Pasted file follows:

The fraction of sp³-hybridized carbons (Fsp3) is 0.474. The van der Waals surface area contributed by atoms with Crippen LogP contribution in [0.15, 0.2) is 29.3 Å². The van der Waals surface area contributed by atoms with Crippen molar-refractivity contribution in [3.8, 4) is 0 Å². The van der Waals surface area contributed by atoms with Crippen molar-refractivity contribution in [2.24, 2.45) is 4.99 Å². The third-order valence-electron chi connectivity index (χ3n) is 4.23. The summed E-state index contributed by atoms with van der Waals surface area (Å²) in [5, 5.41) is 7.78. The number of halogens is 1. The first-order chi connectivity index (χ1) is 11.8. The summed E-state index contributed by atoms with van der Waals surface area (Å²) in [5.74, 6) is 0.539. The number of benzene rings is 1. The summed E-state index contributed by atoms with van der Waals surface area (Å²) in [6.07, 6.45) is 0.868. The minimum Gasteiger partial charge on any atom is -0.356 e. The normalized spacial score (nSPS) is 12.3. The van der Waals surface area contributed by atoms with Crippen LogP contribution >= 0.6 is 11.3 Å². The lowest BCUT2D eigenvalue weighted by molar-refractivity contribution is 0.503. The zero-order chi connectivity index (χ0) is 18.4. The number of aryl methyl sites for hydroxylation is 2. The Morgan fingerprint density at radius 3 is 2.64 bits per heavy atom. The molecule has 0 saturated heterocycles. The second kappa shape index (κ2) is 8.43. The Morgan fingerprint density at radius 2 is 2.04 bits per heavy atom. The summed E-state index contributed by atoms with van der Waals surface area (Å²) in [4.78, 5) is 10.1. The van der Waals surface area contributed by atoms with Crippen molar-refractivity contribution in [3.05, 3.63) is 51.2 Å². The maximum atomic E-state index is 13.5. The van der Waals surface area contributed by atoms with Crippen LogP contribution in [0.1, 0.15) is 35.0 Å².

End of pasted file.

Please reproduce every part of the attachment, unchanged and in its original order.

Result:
The fraction of sp³-hybridized carbons (Fsp3) is 0.474. The van der Waals surface area contributed by atoms with Crippen LogP contribution in [0.15, 0.2) is 29.3 Å². The van der Waals surface area contributed by atoms with Crippen molar-refractivity contribution in [3.8, 4) is 0 Å². The van der Waals surface area contributed by atoms with Crippen molar-refractivity contribution in [2.24, 2.45) is 4.99 Å². The third-order valence-electron chi connectivity index (χ3n) is 4.23. The summed E-state index contributed by atoms with van der Waals surface area (Å²) in [5, 5.41) is 7.78. The number of halogens is 1. The first-order chi connectivity index (χ1) is 11.8. The summed E-state index contributed by atoms with van der Waals surface area (Å²) in [5.74, 6) is 0.539. The number of benzene rings is 1. The summed E-state index contributed by atoms with van der Waals surface area (Å²) in [6.07, 6.45) is 0.868. The minimum Gasteiger partial charge on any atom is -0.356 e. The normalized spacial score (nSPS) is 12.3. The van der Waals surface area contributed by atoms with Crippen LogP contribution >= 0.6 is 11.3 Å². The lowest BCUT2D eigenvalue weighted by molar-refractivity contribution is 0.503. The zero-order chi connectivity index (χ0) is 18.4. The number of aryl methyl sites for hydroxylation is 2. The Morgan fingerprint density at radius 3 is 2.64 bits per heavy atom. The molecule has 0 saturated heterocycles. The second kappa shape index (κ2) is 8.43. The Morgan fingerprint density at radius 2 is 2.04 bits per heavy atom. The summed E-state index contributed by atoms with van der Waals surface area (Å²) in [4.78, 5) is 10.1. The van der Waals surface area contributed by atoms with Crippen molar-refractivity contribution in [3.05, 3.63) is 51.2 Å². The maximum atomic E-state index is 13.5. The van der Waals surface area contributed by atoms with Crippen LogP contribution in [0.1, 0.15) is 35.0 Å².